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#87138 - 01/25/04 11:34 AM barn or detached garage
Wirenuttt Offline
Member

Registered: 11/10/02
Posts: 267
Loc: Massachusetts
What are some of the requirements for installing a sub-panel in a detached garage as far as grounding is concerned? Is it just a 4-wire isolated netral at the sub panel? What about an additional ground rod? Have any of you done these installations and how did it go with the inspector?

~Andy

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#87139 - 01/25/04 03:07 PM Re: barn or detached garage
mj Offline
Member

Registered: 06/10/02
Posts: 188
Loc: meriidian, ms
if only one branch circuit is connected to the building, no ground rod is required.

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#87140 - 01/25/04 03:46 PM Re: barn or detached garage
iwire Offline
Moderator

Registered: 01/05/03
Posts: 4343
Loc: North Attleboro, MA USA
Two code options for running a feeder to a separate structure, both require ground rods and any other electrodes present to be used.

1)3 wire feeder with neutral bonded to ground at the added panel.

This method is only allowed if there are no continuous metallic paths bonded to the grounding system in both buildings or structures involved.

In other words no parallel paths for neutral current.

2)4 wire feed with isolated neutral bar and bonded grounding bar.

Look at 250.32(B)(1) and (2)
_________________________
Bob Badger
Construction & Maintenance Electrician
Massachusetts

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#87141 - 01/28/04 02:08 PM Re: barn or detached garage
sparky Offline
Member

Registered: 10/18/00
Posts: 5545
the 3 wire/4 wire argument goes round in circles with those opposed to 3 wire pointing to even acidic soil, and those that advocate it pointing to standard poco installs

the 'one circuit' exception forgoing the G-rod ends up inevitably w/3 ph multiwire circuits, or an OCPD as definitoinal benchmarks.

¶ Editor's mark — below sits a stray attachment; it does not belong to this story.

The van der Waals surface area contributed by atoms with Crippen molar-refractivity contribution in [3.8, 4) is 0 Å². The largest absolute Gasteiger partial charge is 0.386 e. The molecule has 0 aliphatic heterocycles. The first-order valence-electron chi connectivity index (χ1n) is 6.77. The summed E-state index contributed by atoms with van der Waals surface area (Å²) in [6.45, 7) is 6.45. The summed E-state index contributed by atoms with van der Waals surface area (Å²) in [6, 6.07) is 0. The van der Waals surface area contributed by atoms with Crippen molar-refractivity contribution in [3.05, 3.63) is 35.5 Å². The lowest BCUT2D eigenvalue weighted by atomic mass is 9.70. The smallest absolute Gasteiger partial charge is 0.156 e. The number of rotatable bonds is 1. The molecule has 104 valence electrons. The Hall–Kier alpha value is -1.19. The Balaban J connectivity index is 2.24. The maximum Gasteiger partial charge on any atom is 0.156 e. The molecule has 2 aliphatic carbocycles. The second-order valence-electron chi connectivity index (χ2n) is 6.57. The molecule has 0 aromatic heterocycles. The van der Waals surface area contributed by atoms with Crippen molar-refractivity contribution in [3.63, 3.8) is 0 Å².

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#87142 - 01/28/04 05:35 PM Re: barn or detached garage
russ m Offline
Member

Registered: 02/22/03
Posts: 165
Loc: Burbank,IL,USA
Bob:

Is it your contention that this is a "feeder" going out to the garage, and not a branch circuit(multiwire), because it is fed from a circuit breaker that is not the final overcurrent device.
The final overcurrent device being the branch circuit breakers in the panel that's in the garage.

Branch Circuit. The circuit conductors between the final overcurrent device protecting the circuit and the outlets.

Russ

[This message has been edited by russ m (edited 01-28-2004).]

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#87143 - 01/28/04 05:50 PM Re: barn or detached garage
Ryan_J Offline
Moderator

Registered: 08/19/03
Posts: 1355
Loc: West Jordan, Utah, USA
Russ: The original post asked about installing a panel at a detatched structure. This would require that a FEEDER circuit be installed, since the panel contains OCPD's, not outlets.
_________________________
Ryan Jackson,
Salt Lake City

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#87144 - 01/28/04 06:08 PM Re: barn or detached garage
russ m Offline
Member

Registered: 02/22/03
Posts: 165
Loc: Burbank,IL,USA
Thanks Ryan

I was just try to word it so we all understood it, I was a bit confused at first.

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#87145 - 01/29/04 01:41 PM Re: barn or detached garage
iwire Offline
Moderator

Registered: 01/05/03
Posts: 4343
Loc: North Attleboro, MA USA
Thanks for the assist Ryan and yes that was what I was going for.

A single branch circuit including a multiwire branch circuit you could forget about the ground rod, I know I would.

Bob
_________________________
Bob Badger
Construction & Maintenance Electrician
Massachusetts

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#87146 - 01/29/04 01:43 PM Re: barn or detached garage
iwire Offline
Moderator

Registered: 01/05/03
Posts: 4343
Loc: North Attleboro, MA USA
Oh and if someone could explain the reason one circuit does not need a ground rod and two circuits require a ground rod I would really like to know.

Sparky, what have you heard for this?
_________________________
Bob Badger
Construction & Maintenance Electrician
Massachusetts

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#87147 - 01/29/04 03:00 PM Re: barn or detached garage
sparky Offline
Member

Registered: 10/18/00
Posts: 5545
 Quote:
Sparky, what have you heard for this?


usually the converstaion turns to the technicalities of making a G-rod GEC onto a single pole switch...

at which point conceeding to the branch circuit exception seems reasonable

~S~

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